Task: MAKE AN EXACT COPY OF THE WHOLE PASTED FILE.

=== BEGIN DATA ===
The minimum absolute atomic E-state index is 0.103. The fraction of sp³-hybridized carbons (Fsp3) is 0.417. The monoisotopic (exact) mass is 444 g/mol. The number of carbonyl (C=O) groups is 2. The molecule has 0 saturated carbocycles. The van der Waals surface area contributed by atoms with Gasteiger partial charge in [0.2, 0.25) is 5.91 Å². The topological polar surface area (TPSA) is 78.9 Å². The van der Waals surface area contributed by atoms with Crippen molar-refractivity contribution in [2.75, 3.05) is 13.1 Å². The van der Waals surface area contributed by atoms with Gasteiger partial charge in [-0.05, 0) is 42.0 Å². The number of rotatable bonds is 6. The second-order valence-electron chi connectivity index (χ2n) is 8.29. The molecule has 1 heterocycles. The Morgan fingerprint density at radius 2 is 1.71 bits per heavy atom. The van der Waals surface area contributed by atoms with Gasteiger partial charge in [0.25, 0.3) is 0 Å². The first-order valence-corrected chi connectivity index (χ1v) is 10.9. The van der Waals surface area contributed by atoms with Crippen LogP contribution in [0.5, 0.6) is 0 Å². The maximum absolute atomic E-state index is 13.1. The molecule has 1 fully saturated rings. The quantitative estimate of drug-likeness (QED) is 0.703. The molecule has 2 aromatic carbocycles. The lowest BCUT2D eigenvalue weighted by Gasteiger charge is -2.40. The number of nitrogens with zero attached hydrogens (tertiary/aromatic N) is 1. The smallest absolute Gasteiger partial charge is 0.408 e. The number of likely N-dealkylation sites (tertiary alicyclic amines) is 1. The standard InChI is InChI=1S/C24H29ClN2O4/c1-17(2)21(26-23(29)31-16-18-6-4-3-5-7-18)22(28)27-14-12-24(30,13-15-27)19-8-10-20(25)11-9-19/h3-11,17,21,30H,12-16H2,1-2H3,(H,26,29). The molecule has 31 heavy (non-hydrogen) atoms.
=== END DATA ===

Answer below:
The minimum absolute atomic E-state index is 0.103. The fraction of sp³-hybridized carbons (Fsp3) is 0.417. The monoisotopic (exact) mass is 444 g/mol. The number of carbonyl (C=O) groups is 2. The molecule has 0 saturated carbocycles. The van der Waals surface area contributed by atoms with Gasteiger partial charge in [0.2, 0.25) is 5.91 Å². The topological polar surface area (TPSA) is 78.9 Å². The van der Waals surface area contributed by atoms with Crippen molar-refractivity contribution in [2.75, 3.05) is 13.1 Å². The van der Waals surface area contributed by atoms with Gasteiger partial charge in [-0.05, 0) is 42.0 Å². The number of rotatable bonds is 6. The second-order valence-electron chi connectivity index (χ2n) is 8.29. The molecule has 1 heterocycles. The Morgan fingerprint density at radius 2 is 1.71 bits per heavy atom. The van der Waals surface area contributed by atoms with Gasteiger partial charge in [0.25, 0.3) is 0 Å². The first-order valence-corrected chi connectivity index (χ1v) is 10.9. The van der Waals surface area contributed by atoms with Crippen LogP contribution in [0.5, 0.6) is 0 Å². The maximum absolute atomic E-state index is 13.1. The molecule has 1 fully saturated rings. The quantitative estimate of drug-likeness (QED) is 0.703. The molecule has 2 aromatic carbocycles. The lowest BCUT2D eigenvalue weighted by Gasteiger charge is -2.40. The number of nitrogens with zero attached hydrogens (tertiary/aromatic N) is 1. The smallest absolute Gasteiger partial charge is 0.408 e. The number of likely N-dealkylation sites (tertiary alicyclic amines) is 1. The standard InChI is InChI=1S/C24H29ClN2O4/c1-17(2)21(26-23(29)31-16-18-6-4-3-5-7-18)22(28)27-14-12-24(30,13-15-27)19-8-10-20(25)11-9-19/h3-11,17,21,30H,12-16H2,1-2H3,(H,26,29). The molecule has 31 heavy (non-hydrogen) atoms.